The word spread quickly and soon MWOs were in use in France, Germany, Switzerland, Italy and Spain. Within a few years, it became quite clear what the MWO could do and what it could not do. Lakhovsky was determined to bring his discoveries into the mainstream of western medicine. In spite of the excellent results many Doctors were seeing, still, only a small handful of Hospitals were willing to allow field trials. During this period, he continued to refine the MWO circuitry and build models for clinics and hospitals.

By September 1939, France and Great Britain declared War on Germany. Since Lakhovsky was openly against the Nazi's, this situation began to interfere with his ability to collaborate with the many doctors in Germany and Italy who supported his work. When Germany invaded France in the Spring of 1940, Lakhovsky shut down his company, COLYSA, and moved to New York City, in the United States. He had built and delivered just 54 MWOs to doctors, clinics and hospitals in Europe in 9 years.

While in the USA, he only found the Presbyterian Hospitals of New York interested in performing field trials with his MWO, and they also reported excellent results. In the meantime, the US was getting pulled into the War. By December, 1941, the US entered the War after the Japanese bombed the US Naval Station at Pearl Harbor, in the Hawaiian islands.

In 1942, shortly after the successful clinical trials, Lakhovsky was struck by a passing car in New York City. He died three days later, at the age of 73.

With its greatest advocate gone, the idea of treating disease by enhancing cell resonance faded rapidly. Paris was devastated after the War, as were Italy and Germany. These had been Lakhovsky's primary centers of research and clinical work. The United States was the only major industrial power left in tact at the end of the War, but Lakhovsky's clinical trials here were virtually unknown, and very few copies of the English translation of his book The Secret of Life had ever made it over from Great Britain.

In 1949, the British translator of The Secret of Life, Mark Clement, published another book on Lakhovsky's work titled The Waves That Heal, the New Science of Radiobiology. In it, Clement recounts the basic theory of cell resonance and cites many examples of successful clinical cases, while trying to reinvigorate interest in Lakhovsky's work. But all of these efforts produced little interest.

Throughout the 1950's, Lakhovsky's work remained all but dormant. Then, in November of 1963, an article titled The Russian Lakhovsky Rejuvenation Machine was published in the Round Robin journal of Borderland Sciences Research Foundation by associate Bob Beck. Robert C. Beck, D.Sc. had a Doctorate Degree in electrical engineering and electronics and was very interested in alternative healing methods that worked. In his article he reported that one of Lakhovsky's MWOs had been acquired by fellow researcher Dr. L. O. Anderson. After a little bit of repair work, they had the machine running perfectly. Beck also reported a number of new examples of miraculous healings by the machine that he had witnessed personally.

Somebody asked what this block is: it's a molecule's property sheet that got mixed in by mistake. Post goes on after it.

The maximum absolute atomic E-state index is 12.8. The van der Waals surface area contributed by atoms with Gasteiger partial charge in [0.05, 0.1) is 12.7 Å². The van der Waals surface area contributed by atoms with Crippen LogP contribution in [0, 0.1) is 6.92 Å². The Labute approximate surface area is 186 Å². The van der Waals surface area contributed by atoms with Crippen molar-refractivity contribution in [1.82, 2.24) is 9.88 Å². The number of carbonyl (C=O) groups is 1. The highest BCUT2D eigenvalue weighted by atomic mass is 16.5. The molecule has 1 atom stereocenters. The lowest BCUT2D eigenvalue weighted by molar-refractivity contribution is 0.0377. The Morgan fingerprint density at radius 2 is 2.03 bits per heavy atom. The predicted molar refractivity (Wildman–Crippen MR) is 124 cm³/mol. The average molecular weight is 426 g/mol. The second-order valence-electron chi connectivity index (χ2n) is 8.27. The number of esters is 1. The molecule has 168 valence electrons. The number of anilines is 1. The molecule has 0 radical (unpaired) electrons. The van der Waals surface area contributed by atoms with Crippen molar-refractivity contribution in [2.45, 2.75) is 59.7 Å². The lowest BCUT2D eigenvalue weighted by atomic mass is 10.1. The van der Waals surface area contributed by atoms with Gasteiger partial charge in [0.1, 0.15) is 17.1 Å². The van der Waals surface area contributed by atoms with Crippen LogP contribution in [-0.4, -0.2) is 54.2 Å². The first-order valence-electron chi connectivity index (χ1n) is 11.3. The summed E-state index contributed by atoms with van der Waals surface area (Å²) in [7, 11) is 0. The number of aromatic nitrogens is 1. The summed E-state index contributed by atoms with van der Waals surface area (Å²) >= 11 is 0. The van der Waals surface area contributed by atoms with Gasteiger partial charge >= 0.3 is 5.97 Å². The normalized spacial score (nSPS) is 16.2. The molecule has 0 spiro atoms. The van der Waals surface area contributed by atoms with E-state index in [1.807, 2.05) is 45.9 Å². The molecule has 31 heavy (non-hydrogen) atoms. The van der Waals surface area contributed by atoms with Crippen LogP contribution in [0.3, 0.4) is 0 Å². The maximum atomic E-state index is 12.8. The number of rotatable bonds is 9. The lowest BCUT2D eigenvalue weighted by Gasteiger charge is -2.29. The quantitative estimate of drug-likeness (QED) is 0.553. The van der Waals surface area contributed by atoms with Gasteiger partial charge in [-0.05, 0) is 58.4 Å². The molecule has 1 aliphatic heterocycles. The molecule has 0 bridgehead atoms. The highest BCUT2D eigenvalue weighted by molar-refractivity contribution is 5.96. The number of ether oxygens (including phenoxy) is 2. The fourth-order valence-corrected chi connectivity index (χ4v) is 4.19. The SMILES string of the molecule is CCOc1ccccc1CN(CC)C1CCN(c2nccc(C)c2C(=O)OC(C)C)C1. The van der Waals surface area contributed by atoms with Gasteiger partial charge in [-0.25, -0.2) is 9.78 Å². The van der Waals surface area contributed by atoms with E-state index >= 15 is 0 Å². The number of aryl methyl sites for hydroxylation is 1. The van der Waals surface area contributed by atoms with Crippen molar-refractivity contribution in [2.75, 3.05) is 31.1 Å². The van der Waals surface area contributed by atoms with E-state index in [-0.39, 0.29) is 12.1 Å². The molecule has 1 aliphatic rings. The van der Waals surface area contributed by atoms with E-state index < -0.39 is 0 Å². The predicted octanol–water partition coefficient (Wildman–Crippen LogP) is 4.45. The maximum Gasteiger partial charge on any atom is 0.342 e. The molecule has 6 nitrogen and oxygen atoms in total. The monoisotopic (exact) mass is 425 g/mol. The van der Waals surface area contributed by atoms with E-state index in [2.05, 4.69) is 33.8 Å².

The readership of the Round Robin was about 2000 people at the time. Many of these people lived in California, but readership also included "research associates" in 20 countries around the world. At almost the same time, Lakhovsky's book The Secret of Life and Clement's book The Waves That Heal were reprinted by a small, alternative publisher named Health Research in Northern California, to take advantage of the growing interest.

Beck's article caused nothing short of a firestorm of interest in the MWO for the little alternative science group. For the next few years, a growing number of articles and "letters to the Editor" were published in the Round Robin. By the early 1970's, all of these articles were collected into a small booklet titled The Lakhovsky MWO and sold to "research associates" for a few dollars.

Meanwhile, Beck teamed up with other notables in the Southern California area, including Ed Skilling and Ralph Bergstresser, to manufacture and market his version of the MWO. By 1967, a number of practitioners were convicted of "practicing medicine without a license" in California while using these machines. This, along with the fact that the unshielded output of Beck's units caused radio and television interference for "hundreds of yards", including interference on the Police Bands, eventually cooled interest in these machines and drove the movement "underground".

Interest emerged again in the 1980's, also due to the publication by Borderland Sciences Research Foundation of their then expanded MWO Handbook. In fact, The Lakhovsky Multiple Wave Oscillator Handbook, or MWO Handbook for short, remained the primary source of information on George Lakhovsky's work from 1973 until the 2009. Other minor revivals of interest occurred in the early 1990's.

Continued in the Next Section: Modern Developments

[written by Peter Lindemann, D.Sc., Copyright © 2010]

These statements have not been evaluated by the FDA. These products are not intended to treat, diagnose, prevent or cure any disease. The information contained here is for historic and educational purposes only.